Bottlenose dolphins in Honduras by Brian Skerry

(Photo: © Brian Skerry/National Geographic; photograph produced under NMFS permit #17941)

"Relative to body size, the brains of bottlenose dolphins, like these at the Roatán Institute in Honduras, are among the largest in the animal kingdom. Scientists are attempting to decode dolphins' complex vocalizations."

Nat Geo May 2015 cover dolphin by brian skerryCracking the code on dolphin intelligence

As both a marine wildlife photographer and a passionate conservationist, Brian Skerry is famous for captivating people around the world with his visual storytelling.

For his latest assignment, Skerry spent the better part of two years traveling to nine different locations across the Western Hemisphere to observe and photograph the unique cognitive behaviors of dolphins, one of the most intelligent creatures on Earth.

The culmination of Skerry's work can be found in the May 2015 edition of National Geographic magazine (cover at right). The exquisite images are paired with Joshua Foer's fascinating story, "It's Time for a Conversation," which explores how researchers are working to understand and break down the communication barrier between dolphins and humans.

"For me, this story is another way to get people to appreciate and care for the ocean," Skerry tells MNN. "It's about science, it's about intelligence, it's about cognition and it's about these amazing animals that are in the sea that charm a lot of people for a lot of different reasons."

Continue below for an interview with Skerry about his experience working with these dolphins — interspersed with just a few of the brilliant photographs he captured for the assignment. Check out all of Skerry's dolphin images on this National Geographic photo gallery or pick up a hard copy of the magazine's May edition at your local newsstand or bookstore.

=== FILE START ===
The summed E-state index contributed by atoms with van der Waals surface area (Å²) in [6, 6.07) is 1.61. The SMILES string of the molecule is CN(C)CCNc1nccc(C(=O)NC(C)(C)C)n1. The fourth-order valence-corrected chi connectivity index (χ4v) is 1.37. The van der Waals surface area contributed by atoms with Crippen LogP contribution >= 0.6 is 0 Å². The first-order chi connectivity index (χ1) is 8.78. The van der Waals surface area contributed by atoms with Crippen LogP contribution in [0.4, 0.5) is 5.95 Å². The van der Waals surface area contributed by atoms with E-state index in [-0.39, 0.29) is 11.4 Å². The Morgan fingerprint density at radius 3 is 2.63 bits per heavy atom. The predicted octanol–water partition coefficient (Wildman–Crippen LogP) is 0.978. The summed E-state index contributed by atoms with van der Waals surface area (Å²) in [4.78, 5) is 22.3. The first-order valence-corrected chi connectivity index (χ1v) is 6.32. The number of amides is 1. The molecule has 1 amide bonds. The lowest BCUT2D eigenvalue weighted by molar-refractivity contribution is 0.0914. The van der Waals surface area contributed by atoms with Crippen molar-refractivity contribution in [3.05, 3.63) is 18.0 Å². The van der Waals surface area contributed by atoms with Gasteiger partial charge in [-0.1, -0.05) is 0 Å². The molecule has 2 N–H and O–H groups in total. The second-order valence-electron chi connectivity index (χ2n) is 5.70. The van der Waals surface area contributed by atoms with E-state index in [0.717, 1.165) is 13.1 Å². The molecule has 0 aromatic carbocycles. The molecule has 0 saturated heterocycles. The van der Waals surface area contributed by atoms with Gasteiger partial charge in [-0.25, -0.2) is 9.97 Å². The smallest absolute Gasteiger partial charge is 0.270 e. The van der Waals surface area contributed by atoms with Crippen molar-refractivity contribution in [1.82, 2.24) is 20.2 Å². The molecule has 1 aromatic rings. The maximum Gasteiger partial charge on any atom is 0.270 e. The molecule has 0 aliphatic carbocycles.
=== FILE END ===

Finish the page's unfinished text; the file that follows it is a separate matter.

Dusky dolphins with bait balls by Brian Skerry

Photo: © Brian Skerry/National Geographic

"Intensely social, dolphins work together on ingenious feeding strategies. Dusky dolphins off Patagonia herd anchovies into neat spheres and then take turns gulping. Two birds, a Magellanic penguin and a shearwater, join the frenzy."

MNN: What were some of the biggest challenges you encountered on this assignment?

Brian Skerry: Working with any wild animals — particularly in the ocean — is always a challenge in itself. There's weather to contend with and poor visibility, but sometimes the animals just might not be that interested in you. As an underwater photographer, I usually have to get very close to my subjects — usually within a couple meters — to make a decent image, and that really relies on the animal allowing me into their world. There were a lot of days where the dolphins were socializing and doing their own thing, and were not the least bit interested in me.